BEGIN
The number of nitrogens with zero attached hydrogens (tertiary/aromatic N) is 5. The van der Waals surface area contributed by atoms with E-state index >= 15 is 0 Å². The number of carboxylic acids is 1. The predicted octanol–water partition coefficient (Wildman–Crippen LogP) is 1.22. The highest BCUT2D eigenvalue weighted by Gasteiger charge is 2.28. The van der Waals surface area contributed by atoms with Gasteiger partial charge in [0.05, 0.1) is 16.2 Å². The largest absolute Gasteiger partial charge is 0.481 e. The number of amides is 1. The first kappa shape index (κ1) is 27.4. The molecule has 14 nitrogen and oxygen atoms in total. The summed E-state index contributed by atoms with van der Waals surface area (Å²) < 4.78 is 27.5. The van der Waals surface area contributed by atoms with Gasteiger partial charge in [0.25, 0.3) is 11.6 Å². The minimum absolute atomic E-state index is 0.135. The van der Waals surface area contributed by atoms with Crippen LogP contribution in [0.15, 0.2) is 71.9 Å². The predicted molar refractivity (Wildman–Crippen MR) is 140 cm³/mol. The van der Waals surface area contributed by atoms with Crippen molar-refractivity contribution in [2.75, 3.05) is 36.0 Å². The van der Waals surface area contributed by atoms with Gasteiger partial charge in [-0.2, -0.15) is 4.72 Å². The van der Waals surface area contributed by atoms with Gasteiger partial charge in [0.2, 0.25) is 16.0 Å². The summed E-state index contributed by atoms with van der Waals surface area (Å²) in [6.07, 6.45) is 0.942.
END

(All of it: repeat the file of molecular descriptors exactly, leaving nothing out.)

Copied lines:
The number of nitrogens with zero attached hydrogens (tertiary/aromatic N) is 5. The van der Waals surface area contributed by atoms with E-state index >= 15 is 0 Å². The number of carboxylic acids is 1. The predicted octanol–water partition coefficient (Wildman–Crippen LogP) is 1.22. The highest BCUT2D eigenvalue weighted by Gasteiger charge is 2.28. The van der Waals surface area contributed by atoms with Gasteiger partial charge in [0.05, 0.1) is 16.2 Å². The largest absolute Gasteiger partial charge is 0.481 e. The number of amides is 1. The first kappa shape index (κ1) is 27.4. The molecule has 14 nitrogen and oxygen atoms in total. The summed E-state index contributed by atoms with van der Waals surface area (Å²) < 4.78 is 27.5. The van der Waals surface area contributed by atoms with Gasteiger partial charge in [0.25, 0.3) is 11.6 Å². The minimum absolute atomic E-state index is 0.135. The van der Waals surface area contributed by atoms with Crippen LogP contribution in [0.15, 0.2) is 71.9 Å². The predicted molar refractivity (Wildman–Crippen MR) is 140 cm³/mol. The van der Waals surface area contributed by atoms with Crippen molar-refractivity contribution in [2.75, 3.05) is 36.0 Å². The van der Waals surface area contributed by atoms with Gasteiger partial charge in [-0.2, -0.15) is 4.72 Å². The van der Waals surface area contributed by atoms with Gasteiger partial charge in [0.2, 0.25) is 16.0 Å². The summed E-state index contributed by atoms with van der Waals surface area (Å²) in [6.07, 6.45) is 0.942.